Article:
The Susan B. Anthony Legacy Event marks the 144th anniversary of the famed suffragist's historic trial

CANANDAIGUA — Hundreds of men, women and children hoisted protest signs, donned period costumes, and shouted their support for the history-making woman who dared to vote.

Members of the Ontario County Historical Society and 1816 Farmington Quaker Meetinghouse teamed up Saturday night to host the Susan B. Anthony Legacy Event on the 144th anniversary of the start of Anthony’s historic trial in 1873.

The night started at the Ontario County Historical Society where a mob of costumed suffragists and families viewed the exhibit “Votes for Women: The Suffrage Movement in Ontario County.”

Attorney Aaron Sperano and his 10-year-old daughter, Natalie, made their way through the exhibit.

Fresh off a trip to Boston where she walked the Freedom Trail, and a trip to the Susan B. Anthony House in Rochester with her Girl Scout troop, Natalie moved from display to display, her eyes as wide as saucers.

“It was a lot of fun,” she said of her experiences.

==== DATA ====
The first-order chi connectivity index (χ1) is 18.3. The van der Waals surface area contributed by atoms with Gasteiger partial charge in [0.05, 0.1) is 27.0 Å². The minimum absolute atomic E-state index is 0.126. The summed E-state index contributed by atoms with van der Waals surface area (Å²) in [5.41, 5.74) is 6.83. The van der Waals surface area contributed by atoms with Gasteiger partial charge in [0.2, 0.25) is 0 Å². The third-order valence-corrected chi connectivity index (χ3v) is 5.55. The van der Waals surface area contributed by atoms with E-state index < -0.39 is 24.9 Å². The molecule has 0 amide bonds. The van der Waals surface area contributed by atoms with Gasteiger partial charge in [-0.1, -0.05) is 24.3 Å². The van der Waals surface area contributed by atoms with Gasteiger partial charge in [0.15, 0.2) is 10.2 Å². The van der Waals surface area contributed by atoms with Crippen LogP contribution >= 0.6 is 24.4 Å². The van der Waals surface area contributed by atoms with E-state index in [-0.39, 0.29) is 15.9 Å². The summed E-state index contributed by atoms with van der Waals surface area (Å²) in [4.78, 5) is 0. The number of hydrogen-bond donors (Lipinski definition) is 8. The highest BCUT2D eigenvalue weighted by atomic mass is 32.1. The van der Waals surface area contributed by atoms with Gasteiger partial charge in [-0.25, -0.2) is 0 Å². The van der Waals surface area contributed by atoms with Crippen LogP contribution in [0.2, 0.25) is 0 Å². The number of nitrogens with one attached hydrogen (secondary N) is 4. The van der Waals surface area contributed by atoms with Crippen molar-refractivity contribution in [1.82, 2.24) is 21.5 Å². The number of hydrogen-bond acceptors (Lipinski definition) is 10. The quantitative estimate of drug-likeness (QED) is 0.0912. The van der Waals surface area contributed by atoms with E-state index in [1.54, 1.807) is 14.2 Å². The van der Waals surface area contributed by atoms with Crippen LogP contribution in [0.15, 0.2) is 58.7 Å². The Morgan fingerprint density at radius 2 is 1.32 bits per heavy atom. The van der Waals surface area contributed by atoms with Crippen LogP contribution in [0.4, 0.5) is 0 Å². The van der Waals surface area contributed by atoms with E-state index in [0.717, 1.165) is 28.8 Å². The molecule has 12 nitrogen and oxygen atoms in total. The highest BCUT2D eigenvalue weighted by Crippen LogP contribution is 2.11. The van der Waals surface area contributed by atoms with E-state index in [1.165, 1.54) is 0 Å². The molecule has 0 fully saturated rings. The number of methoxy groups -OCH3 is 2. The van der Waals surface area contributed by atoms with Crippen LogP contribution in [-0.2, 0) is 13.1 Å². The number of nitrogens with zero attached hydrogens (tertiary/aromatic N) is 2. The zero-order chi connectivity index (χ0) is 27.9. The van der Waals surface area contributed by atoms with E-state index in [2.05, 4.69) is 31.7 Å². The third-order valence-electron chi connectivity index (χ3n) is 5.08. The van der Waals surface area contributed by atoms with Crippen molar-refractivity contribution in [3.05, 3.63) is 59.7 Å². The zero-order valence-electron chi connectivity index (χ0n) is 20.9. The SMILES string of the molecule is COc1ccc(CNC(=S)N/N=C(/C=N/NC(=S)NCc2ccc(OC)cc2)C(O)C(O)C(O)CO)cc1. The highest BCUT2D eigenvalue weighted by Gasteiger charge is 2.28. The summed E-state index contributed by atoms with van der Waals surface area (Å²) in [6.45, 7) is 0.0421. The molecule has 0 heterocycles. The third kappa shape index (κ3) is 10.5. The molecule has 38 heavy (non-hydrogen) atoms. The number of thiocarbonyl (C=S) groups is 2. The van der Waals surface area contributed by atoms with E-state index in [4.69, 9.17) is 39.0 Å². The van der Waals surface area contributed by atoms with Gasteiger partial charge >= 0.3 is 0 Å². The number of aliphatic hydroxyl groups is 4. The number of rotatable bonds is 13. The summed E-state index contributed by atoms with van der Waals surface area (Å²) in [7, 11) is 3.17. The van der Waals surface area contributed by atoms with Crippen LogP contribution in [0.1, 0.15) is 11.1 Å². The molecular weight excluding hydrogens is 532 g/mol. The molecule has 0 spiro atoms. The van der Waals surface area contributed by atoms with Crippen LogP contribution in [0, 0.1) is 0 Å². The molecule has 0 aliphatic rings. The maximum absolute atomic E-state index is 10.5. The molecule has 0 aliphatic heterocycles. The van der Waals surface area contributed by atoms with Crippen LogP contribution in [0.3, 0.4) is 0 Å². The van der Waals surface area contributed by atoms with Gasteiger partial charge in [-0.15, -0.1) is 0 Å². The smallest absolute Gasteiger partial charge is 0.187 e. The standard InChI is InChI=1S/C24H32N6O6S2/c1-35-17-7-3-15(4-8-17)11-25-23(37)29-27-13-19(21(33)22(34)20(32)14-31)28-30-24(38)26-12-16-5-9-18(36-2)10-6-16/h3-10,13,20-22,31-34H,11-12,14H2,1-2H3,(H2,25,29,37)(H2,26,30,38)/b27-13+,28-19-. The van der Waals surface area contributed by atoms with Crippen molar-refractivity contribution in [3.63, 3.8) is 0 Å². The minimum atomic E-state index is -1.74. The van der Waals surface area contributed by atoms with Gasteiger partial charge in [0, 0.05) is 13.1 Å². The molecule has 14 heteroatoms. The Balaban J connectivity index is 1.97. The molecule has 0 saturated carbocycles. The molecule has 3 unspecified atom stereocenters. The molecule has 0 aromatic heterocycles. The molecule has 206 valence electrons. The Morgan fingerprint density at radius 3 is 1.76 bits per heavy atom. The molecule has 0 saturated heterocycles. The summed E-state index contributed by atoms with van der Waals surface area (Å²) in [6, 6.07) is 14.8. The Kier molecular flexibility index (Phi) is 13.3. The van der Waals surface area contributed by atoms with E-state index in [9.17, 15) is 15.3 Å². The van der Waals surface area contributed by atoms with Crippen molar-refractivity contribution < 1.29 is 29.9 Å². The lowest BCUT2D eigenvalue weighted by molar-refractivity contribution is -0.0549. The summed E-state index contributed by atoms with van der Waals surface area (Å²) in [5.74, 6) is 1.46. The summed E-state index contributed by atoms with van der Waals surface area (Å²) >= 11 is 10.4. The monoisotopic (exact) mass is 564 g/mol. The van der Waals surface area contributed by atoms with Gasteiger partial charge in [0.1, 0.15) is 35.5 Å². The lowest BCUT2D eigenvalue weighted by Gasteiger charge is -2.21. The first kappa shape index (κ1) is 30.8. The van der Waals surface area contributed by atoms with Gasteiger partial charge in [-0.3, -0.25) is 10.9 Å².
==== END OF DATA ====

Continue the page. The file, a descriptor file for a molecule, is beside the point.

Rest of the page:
Retired music teacher Bill Mehls was dressed to the nines in tails.

“I’m happy to be here and support a woman’s right to vote,” said Mehls.

A boisterous march down Main Street ended at the Ontario County Courthouse, where Anthony’s historic trial took place.

At the same time, Susan B. Anthony and Frederick Douglass, portrayed by Barbara Blaisdell and David Anderson, arrived by carriage to greet the crowd sprawled across the courthouse lawn. Each recounted those tumultuous days with warmth, depth and humor — easily holding the attention of young children, students and adults.

The Canandaigua Academy Women’s Chorale shared its rendition of “Women’s Battle Song,” followed by a formal proclamation by the city and a presentation by Susan B. Anthony House Executive Director Deborah Hughes. Museum Educator Preston Pierce and Farmington Town Historian Donna Hill-Herendeen also talked about the connection between Farmington Quakers and the Women’s Suffrage Movement. A candle-lighting ceremony and Quaker reflection on the courthouse steps topped off the evening.

“We’re very thankful to Susan B. Anthony and all the other suffragists who got us the right to vote,” said Daughters of the American Revolution member Jackie Lowe, one of dozens who dressed in period attire for the event.